# Basis of the theory of belief functions

This page is directly inspired from [Thierry Denoeux's talks] and [Philippe Smets' articles].

## Contents

## Introduction

Introduced by Dempster (1968) and Shafer (1976), belief functions constitute one of the main frameworks for reasoning with imperfect information.

Belief function is a mathematical tool used in different models with different semantics:

- Lower-upper probabilities (Dempster's model, Hint model); - Random sets; - Degrees of belief (Transferable Belief Model - TBM).

It generalizes both Set Theory and Probability Theory: a belief function may be viewed both as a generalized set and as a non additive measure.

The theory includes extensions of probabilistic notions (conditioning, marginalization) and set-theoretic notions (intersection, union, inclusion, etc.)

## Representing Information

Let , called the *frame of discernment*, be a finite set comprising all possible answers to a given question of interest.

The beliefs held by a rational agent *Ag* regarding the answer to question can be quantified by a *basic belief assignment (BBA)* or a *mass function* , defined as a function from to verifying:

The quantity represents the part of the unit mass allocated to the hypothesis that the answer to question is in the subset of . When there is no ambiguity on the agent or the frame of discernment, the notation will be simplified to or .

### Some definitions

- A subset of such that is called afocal set of. - A BBA with only one focal set is called acategorical BBAand is denoted ; we then have . - Total ignorance is represented by the BBA such that , called thevacuous mass function. - Anormal BBAsatisfies the condition . - A BBA whose focal sets are nested is said to beconsonant.

### Other representations

The belief and plausibility functions associated with a BBA are defined, respectively, as:

and

for all .

Functions , and are in one-to-one correspondence, and thus constitute different forms of the same information.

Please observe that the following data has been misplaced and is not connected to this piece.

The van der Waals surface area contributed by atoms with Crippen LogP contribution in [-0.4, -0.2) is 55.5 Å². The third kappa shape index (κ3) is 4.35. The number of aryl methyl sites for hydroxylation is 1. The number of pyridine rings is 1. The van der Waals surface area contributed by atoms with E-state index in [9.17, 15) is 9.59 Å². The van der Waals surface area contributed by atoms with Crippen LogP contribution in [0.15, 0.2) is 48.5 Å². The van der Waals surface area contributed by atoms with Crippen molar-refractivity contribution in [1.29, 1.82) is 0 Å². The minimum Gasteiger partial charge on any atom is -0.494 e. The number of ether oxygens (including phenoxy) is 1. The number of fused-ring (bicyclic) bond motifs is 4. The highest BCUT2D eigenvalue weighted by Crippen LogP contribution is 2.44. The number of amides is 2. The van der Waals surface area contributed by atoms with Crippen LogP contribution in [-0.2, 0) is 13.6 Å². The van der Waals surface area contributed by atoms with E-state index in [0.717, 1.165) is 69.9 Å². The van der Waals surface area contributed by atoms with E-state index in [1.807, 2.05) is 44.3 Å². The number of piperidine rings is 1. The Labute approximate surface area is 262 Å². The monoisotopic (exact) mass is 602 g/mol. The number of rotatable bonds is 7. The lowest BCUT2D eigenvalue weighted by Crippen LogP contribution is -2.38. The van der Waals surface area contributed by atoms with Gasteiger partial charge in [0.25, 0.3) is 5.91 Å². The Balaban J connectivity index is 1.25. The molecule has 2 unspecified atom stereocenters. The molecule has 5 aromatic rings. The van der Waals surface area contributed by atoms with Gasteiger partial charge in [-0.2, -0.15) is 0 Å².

## Combining evidence

The basic operation for combining BBAs induced by distinct sources of information is the *conjunctive rule of combination*, also referred to as the *unnormalized Dempster's rule of combination*, defined as

Other rules exist: disjunctive rule, cautious rule, ...

## Making decisions

In Bayesian decision theory, modeling a decision process implies defining:

- A set of decisions that can be made; - A set of considered states of nature; - A cost function , such that represents the cost of making decision when is the true state of nature.

Rationality principles justify the choice of the decision corresponding to the minimum expected cost or *risk* according to some probability measure on :

with

In the TBM, this decision-theoretic framework is accepted (see Smets 2005 for instance).

The set , called the **betting frame**, is often taken equal to . However, it may be any refinement or coarsening of ,or it may be obtained from by a succession of refinings and coarsenings.

The probability measure is obtained by the *pignistic transformation*, which consists in firstly expressing the piece of evidence , initially defined on the frame of discernment, on the betting frame , and then computing the pignistic probability as:

where denotes the cardinality of .